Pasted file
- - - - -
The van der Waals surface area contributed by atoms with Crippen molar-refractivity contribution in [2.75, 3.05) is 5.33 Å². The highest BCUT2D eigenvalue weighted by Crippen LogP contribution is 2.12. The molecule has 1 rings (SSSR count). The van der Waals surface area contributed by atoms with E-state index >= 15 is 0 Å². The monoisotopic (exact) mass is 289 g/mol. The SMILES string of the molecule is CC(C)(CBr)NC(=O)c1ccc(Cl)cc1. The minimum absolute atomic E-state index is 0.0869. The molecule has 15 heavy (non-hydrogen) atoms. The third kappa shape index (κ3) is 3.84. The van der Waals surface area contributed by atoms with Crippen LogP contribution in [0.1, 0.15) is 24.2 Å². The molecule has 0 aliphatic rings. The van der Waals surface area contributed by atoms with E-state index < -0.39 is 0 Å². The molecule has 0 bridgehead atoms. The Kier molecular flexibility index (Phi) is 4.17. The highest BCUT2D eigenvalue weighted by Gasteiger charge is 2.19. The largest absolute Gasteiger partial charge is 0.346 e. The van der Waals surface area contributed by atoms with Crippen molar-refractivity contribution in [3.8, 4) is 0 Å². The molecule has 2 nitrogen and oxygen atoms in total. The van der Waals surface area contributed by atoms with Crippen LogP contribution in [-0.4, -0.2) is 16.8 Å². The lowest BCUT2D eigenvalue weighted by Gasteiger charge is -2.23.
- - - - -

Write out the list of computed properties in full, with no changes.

The van der Waals surface area contributed by atoms with Crippen molar-refractivity contribution in [2.75, 3.05) is 5.33 Å². The highest BCUT2D eigenvalue weighted by Crippen LogP contribution is 2.12. The molecule has 1 rings (SSSR count). The van der Waals surface area contributed by atoms with E-state index >= 15 is 0 Å². The monoisotopic (exact) mass is 289 g/mol. The SMILES string of the molecule is CC(C)(CBr)NC(=O)c1ccc(Cl)cc1. The minimum absolute atomic E-state index is 0.0869. The molecule has 15 heavy (non-hydrogen) atoms. The third kappa shape index (κ3) is 3.84. The van der Waals surface area contributed by atoms with Crippen LogP contribution in [0.1, 0.15) is 24.2 Å². The molecule has 0 aliphatic rings. The van der Waals surface area contributed by atoms with E-state index < -0.39 is 0 Å². The molecule has 0 bridgehead atoms. The Kier molecular flexibility index (Phi) is 4.17. The highest BCUT2D eigenvalue weighted by Gasteiger charge is 2.19. The largest absolute Gasteiger partial charge is 0.346 e. The van der Waals surface area contributed by atoms with Crippen molar-refractivity contribution in [3.8, 4) is 0 Å². The molecule has 2 nitrogen and oxygen atoms in total. The van der Waals surface area contributed by atoms with Crippen LogP contribution in [-0.4, -0.2) is 16.8 Å². The lowest BCUT2D eigenvalue weighted by Gasteiger charge is -2.23.